Ge Wang is sitting in his Stanford University office, a couple of small speakers strapped to his hands, performing "Music of the Night," from "Phantom of the Opera."
He's not playing a flute or a violin: He's blowing gently into his
Wang is the co-founder and chief creative officer of Smule, Center for Computer Research in Music and Acoustics. With the imminent release of Ocarina 2 for iOS, Magic Piano for Android, and an all-new app, he's more than busy. And that's not counting his work with the Stanford Laptop Orchestra, which he directs.'s developer, and also an assistant professor at Stanford's
Still, Ocarina 2 is the subject of the moment as Wang charms an iPhone to do his musical bidding. The new app picks up where its predecessor left off: giving users (and there are millions who paid for the original Ocarina, which became one of the top 20 iPhone apps of all time) the ability to play gentle and soulful music by blowing into their phone and tapping carefully on digital keys on their screens. Now, though, the new version adds a set of fresh set of features that are geared toward bringing the hit tool current with today's leading music games and apps.
Among the most important new features in Ocarina 2, Wang explains, is the bringing of everything together in the app itself. The original Ocarina offered song books to teach people how to play any of hundreds of songs, but they had to go to Smule's Web site to get them. Now, the song books are all in the app itself.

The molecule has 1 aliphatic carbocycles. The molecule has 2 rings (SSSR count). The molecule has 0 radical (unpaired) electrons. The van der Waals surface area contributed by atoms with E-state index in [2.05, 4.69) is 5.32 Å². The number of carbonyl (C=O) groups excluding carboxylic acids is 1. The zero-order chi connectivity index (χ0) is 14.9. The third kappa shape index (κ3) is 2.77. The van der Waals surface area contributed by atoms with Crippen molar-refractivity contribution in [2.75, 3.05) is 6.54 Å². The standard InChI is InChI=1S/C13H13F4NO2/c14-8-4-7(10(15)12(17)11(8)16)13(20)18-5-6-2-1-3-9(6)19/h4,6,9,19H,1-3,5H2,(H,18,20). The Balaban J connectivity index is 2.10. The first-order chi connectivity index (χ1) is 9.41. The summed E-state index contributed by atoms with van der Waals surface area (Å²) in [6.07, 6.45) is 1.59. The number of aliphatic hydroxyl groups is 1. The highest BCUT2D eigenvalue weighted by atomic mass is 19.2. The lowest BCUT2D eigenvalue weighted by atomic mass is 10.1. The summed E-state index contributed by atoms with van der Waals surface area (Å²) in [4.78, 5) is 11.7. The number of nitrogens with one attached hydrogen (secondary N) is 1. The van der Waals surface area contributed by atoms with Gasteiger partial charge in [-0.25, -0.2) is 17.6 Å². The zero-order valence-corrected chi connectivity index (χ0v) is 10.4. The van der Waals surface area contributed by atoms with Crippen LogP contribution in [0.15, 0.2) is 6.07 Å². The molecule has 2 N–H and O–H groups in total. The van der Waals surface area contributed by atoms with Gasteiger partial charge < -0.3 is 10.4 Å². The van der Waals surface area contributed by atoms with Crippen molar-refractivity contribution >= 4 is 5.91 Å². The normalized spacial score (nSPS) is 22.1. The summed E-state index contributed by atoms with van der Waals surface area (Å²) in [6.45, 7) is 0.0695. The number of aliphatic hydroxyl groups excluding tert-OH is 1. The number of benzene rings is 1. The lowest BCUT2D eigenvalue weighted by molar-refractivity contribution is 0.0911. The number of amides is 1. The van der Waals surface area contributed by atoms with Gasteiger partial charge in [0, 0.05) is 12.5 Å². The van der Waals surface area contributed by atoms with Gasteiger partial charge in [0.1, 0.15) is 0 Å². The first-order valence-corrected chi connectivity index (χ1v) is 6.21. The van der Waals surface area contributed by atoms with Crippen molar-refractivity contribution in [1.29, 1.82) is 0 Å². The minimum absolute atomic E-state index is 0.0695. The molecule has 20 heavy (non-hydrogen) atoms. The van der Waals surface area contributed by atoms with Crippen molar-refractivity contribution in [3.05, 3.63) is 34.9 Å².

Just as important, while Smule has charged 99 cents or more for Ocarina, the new version is -- and is expected to remain -- free. The app will come with a few gratis songs, but Smule will also sell song packs that it expects to generate substantial revenue. With its "tune" packs, users will get five songs for a dollar, Wang explained, while they'll get two songs for a dollar with more premium tracks. The library is set to offer a wide variety of popular songs and classics, including some from Lady Gaga and Bruno Mars, themes to video games such as Legend of Zelda, and the "X Files" theme.
At the same time, Ocarina 2 has added a set of game mechanics and achievements designed to let people have more fun -- and gauge their progress as they learn. Among the ways that works is through what's being called "breath points," which people earn each time they play a song, by, of course, breathing artfully into the microphone.
When they earn 5,000 breath points, they'll get a badge for "Iron Lung," Wang said, while the "most unattainable" achievement is "Lungevity," which requires 1 million breath points. "We calculated you'd have to own about 500 songs and play each of them 200 times," to earn Lungevity, Wang joked.
The point, though, is that Ocarina 2 will track users' progress and give them a sense of how they're doing as they attempt to learn new songs -- or even how to use the tool.
Ocarina 2 also challenges people by giving them the blueprint for which buttons to push in real time if they want to get a song right, much as many of the karaoke and Guitar Hero-like games on the market do. And in that sense, Ocarina 2 is adding one of the most fundamental modern music game functions to a 2008-circa app that seemed a bit long in the tooth. But doing so with the reputation and the loyal fan base is likely to make the app's second major iteration a big hit.